MANY might describe their first time as “scary” and even “downright terrifying”. Or at least these are some of the student sentiments described in blogs and forums on their first experience at university.
However, a tradition that can be enjoyed by first timers and seniors too is a university's Freshies Night.
According to UOW Malaysia KDU student council president Melissa Anne Chai, the student council successfully completed its recent Freshies Night in early August after a long hiatus.
“It's like a welcoming party. We get together. There are all sorts of performances. The juniors get to make friends with the seniors,” she said, describing the event as a joy to organise.
The festivities are said to get even better during Campus Breakout. These are held three times a year – around the start of the semester – when clubs and societies set up booths and encourage freshmen to join.
There are tens of clubs and societies in UOW Malaysia KDU revolving around sports, hobbies and other interests for freshmen to choose according to their passions or to find new ones.
“We recruit seniors who really want to be involved in helping out during orientation and play an active role in helping freshmen adapt to university life.
“Those in the ‘smolkids’ group – a moniker for newer students – are on standby to help freshmen learn to register for subjects, use the library or any other thing on the campus that they don't know about.
“I have seen many student council members who were quiet and shy in the beginning and are now outspoken, assertive and quite involved in our student community,” said Chai who is a second-year law student at UOW Malaysia KDU in Selangor.
UOW Malaysia KDU Student and Alumni Centre assistant manager Sharifah Azura said helping first-time students adapt effectively into university life is a serious undertaking.
“For their orientation, we hold plenty of briefing sessions and campus tours. They learn everything about the university's welfare services, shuttle buses, accommodation, medical services and even how to borrow books.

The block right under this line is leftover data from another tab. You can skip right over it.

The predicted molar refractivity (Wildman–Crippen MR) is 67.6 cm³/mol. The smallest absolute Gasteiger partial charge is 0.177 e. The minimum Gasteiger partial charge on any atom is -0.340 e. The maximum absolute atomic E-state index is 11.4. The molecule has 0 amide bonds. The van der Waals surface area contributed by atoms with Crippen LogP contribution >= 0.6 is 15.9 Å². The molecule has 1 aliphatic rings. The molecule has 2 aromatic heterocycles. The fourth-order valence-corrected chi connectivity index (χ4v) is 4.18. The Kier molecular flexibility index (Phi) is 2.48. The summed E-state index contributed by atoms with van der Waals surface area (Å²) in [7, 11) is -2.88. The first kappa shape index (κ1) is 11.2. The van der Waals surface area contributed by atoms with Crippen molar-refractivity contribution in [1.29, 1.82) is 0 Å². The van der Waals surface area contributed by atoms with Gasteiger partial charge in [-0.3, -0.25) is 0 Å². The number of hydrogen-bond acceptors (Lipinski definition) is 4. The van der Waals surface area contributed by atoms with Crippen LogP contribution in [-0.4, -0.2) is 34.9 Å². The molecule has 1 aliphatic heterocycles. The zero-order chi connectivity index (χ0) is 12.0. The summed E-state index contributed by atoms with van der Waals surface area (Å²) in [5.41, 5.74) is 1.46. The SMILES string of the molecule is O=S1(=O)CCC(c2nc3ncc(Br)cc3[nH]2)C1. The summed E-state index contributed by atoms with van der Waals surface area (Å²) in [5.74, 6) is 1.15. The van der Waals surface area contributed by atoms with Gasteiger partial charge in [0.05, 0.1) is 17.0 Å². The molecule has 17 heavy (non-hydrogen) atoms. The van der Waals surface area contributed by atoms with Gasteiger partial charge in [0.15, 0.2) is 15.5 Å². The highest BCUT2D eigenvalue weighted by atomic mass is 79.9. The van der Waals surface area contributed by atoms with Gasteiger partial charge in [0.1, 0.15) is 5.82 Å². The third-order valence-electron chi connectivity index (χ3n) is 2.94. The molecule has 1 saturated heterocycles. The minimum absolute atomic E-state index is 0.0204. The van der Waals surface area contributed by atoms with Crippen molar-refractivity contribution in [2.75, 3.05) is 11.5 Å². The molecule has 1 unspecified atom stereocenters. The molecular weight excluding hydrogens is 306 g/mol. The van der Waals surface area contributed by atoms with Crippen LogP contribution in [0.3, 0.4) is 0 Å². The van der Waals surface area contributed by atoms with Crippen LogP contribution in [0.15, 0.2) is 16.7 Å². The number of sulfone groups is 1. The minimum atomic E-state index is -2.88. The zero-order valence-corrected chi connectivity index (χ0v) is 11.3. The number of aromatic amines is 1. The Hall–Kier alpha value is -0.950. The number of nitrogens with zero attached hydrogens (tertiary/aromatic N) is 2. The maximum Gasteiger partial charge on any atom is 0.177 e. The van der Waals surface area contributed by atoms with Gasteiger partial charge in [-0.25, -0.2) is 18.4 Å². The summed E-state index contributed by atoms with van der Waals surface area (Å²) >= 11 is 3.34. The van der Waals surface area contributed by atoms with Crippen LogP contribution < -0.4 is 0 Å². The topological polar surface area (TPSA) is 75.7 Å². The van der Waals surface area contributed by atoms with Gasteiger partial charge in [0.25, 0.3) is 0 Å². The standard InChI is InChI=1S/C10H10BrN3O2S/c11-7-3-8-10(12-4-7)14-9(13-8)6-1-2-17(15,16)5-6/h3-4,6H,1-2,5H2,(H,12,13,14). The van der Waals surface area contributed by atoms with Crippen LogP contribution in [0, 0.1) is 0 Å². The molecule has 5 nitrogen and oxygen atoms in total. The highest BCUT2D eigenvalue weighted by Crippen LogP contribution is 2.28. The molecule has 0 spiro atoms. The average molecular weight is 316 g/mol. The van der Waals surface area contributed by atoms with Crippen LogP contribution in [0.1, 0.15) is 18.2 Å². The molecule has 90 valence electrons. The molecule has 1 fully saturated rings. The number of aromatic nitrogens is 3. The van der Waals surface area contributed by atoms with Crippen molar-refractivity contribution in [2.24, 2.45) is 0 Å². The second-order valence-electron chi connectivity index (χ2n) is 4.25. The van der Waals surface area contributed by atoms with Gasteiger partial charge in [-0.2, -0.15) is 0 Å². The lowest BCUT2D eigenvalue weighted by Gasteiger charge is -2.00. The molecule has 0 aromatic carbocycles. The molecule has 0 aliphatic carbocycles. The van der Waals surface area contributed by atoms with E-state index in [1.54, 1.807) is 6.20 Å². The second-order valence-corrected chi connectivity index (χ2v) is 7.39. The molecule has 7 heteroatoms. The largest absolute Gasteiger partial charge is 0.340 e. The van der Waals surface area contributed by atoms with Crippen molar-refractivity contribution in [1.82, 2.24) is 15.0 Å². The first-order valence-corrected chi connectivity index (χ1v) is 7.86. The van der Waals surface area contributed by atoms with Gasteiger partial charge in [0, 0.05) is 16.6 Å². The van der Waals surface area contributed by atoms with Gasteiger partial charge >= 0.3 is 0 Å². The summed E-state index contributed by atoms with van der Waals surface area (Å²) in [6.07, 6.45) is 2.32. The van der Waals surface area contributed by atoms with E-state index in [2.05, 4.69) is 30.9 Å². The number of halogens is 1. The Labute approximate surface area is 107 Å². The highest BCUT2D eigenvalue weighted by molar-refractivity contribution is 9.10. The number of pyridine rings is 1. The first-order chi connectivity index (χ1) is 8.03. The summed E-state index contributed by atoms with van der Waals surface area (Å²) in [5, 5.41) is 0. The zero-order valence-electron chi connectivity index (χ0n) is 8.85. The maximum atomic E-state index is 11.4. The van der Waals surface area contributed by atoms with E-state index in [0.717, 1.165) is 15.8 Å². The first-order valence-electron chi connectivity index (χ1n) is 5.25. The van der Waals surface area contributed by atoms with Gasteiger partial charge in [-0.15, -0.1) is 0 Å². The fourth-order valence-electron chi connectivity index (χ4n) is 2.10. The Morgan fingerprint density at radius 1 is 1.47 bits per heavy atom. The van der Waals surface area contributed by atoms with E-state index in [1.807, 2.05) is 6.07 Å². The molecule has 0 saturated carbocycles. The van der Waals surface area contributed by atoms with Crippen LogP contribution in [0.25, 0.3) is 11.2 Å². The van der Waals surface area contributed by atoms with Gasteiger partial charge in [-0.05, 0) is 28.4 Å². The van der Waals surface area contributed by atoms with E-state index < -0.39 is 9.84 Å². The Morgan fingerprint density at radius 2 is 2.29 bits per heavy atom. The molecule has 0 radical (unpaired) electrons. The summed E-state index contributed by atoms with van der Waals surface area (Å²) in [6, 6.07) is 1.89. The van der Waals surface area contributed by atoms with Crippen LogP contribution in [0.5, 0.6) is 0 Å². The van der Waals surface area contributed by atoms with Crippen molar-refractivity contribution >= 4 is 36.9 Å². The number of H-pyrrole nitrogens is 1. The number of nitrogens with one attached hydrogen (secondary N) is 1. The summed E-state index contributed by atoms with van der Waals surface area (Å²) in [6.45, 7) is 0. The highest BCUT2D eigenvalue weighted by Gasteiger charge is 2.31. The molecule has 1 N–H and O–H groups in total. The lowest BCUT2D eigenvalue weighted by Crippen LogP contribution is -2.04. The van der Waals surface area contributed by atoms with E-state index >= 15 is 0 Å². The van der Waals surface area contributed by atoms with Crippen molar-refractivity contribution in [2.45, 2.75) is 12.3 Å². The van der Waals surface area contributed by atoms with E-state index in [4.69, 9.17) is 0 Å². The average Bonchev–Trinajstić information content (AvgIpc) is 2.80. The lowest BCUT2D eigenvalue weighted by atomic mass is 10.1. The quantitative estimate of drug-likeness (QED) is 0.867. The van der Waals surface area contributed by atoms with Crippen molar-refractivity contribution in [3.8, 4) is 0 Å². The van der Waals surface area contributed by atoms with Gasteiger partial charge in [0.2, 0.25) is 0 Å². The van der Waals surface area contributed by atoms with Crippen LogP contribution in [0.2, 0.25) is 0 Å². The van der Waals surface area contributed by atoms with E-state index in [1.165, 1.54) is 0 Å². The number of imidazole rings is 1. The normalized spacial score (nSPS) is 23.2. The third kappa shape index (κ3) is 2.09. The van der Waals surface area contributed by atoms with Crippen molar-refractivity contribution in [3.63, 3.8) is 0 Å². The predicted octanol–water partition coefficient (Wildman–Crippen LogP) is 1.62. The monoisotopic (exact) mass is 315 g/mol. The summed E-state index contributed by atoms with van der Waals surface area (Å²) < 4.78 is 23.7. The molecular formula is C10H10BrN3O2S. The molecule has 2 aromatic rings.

“It is vital for them to become totally familiar with our campus before they start their academic life," she said.
The campus Student and Alumni Centre senior manager Mitchell Liong stressed that academic achievements are not the sole denominator of a high-quality university life.
"The value of a university as an alma mater lies with how the campus shapes character – our emotional, mental and even spiritual facets. We pay a great deal of attention to these facets through our Youth Empowerment Plan,” he said adding that the five-pronged plan has been called fitspiration – a portmanteau of fit and inspiration.
He shared that nutrition talks and even weight-loss challenges are regularly held, with the latest being a talk on sports psychology in June, given by the Selangor Football Association
The newest campus in Batu Kawan, Penang, is equipped with two gymnasiums, an Olympic-sized pool plus tennis, badminton, and squash courts with a sports field to boot. Similar facilities are found in every UOW Malaysia KDU campus nationwide.
The other four areas of focus in the university's Youth Empowerment Plan – Career Exploration, Culturation (embracing myriad cultural ideologies to promote diversity and inclusion), Hatch Up (promoting creativity and the entrepreneurial spirit) and Sustainability.
For more information, call 03-5565 0538 (Selangor campus) or 04-238 6368 (Penang campus).